However, if you choose to visit an out-of-network provider instead of a preferred one, you may have to pay for the visit yourself. Having secondary insurance can give you access to a wider network of providers, giving you more choices for hospital visits and consultations.
How Secondary Insurance Works
So how does secondary health insurance work? Many individuals are used to having only one insurance plan, so it’s only natural that the idea of having two can be a little confusing.
First things first — you don’t get to choose which is your primary and which is your secondary. Instead, certain rules help with the coordination of benefits.
The rules will change depending on your situation and specific health insurance companies, but some stay the same.
For instance, if you’re a student, you may be a beneficiary in a parent’s health insurance plan while also having an insurance policy that your school sponsored. In this case, the latter is your primary insurance, and the former is your secondary.
Or you may have Medicaid or Medicare coverage along with your insurance plan. In this case, your insurance plan is the primary, while Medicaid (or Medicare) is the secondary.
Whatever your situation, secondary insurance will only kick in once your primary insurance is finished paying what bills it owes.
So when you or your healthcare provider (such as a hospital or clinic) puts in a claim, it will go to the primary insurance company by default. Said company will review the claim, and then pay what they owe, according to your plan’s coverage.
Afterward, the primary insurer will send the claim to the secondary insurer, often noting what the former has paid for. The latter will review the claim as well before paying its share of the bill, again depending on the terms of coverage.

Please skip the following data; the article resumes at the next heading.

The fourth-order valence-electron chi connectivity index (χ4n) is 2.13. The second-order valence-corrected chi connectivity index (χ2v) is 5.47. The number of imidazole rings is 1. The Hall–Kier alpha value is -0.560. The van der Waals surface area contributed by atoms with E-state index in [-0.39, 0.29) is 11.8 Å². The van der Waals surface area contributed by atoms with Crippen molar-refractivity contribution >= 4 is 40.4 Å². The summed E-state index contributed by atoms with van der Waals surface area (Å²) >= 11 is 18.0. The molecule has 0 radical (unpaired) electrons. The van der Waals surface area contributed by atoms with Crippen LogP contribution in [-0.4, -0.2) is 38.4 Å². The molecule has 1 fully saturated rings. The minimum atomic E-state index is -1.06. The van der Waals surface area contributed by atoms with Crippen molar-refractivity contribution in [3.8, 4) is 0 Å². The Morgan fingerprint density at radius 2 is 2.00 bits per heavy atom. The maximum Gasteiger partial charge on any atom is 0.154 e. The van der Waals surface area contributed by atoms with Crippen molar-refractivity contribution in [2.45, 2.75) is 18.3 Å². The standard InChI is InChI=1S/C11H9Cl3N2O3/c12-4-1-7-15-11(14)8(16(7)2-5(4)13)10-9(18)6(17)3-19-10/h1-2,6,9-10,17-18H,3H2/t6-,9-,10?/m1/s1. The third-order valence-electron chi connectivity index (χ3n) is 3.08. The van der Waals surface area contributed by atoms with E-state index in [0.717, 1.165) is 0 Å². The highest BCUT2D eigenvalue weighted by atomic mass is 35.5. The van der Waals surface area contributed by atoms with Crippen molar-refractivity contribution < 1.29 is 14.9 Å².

This doesn’t mean you won’t have to pay anything, because the healthcare provider may charge you what’s left of the bill if there are still costs that neither insurer covers.
Take note, too, that if your primary insurer did not approve your claim in the first place, your secondary insurer might not have to pay either. To ensure this doesn’t happen, make sure you read everything when shopping for insurance.
Types of Secondary Insurance Policies
As mentioned above, a secondary insurance policy isn’t just another one with different coverage. It can also refer to supplemental insurance plans that will help pay for healthcare costs not covered by your primary insurance plan.
These include the following:
As you can tell from the name, a vision insurance plan can help pay for routine eye checkups, prescription glasses, and even contact lenses.
As with the above, this type of insurance plan can help cover preventive services such as teeth cleaning and certain X-rays. Depending on the policy, it may even pay for some specialized dental services, like dental implants or braces.
If you are diagnosed with cancer, this type of insurance may provide money to offset costs of care, like extra doctor’s visits and laboratory tests.
In some cases, it’s up to you how to spend the money you receive. This means you could even use it to pay for things like mortgage payments and utility bills.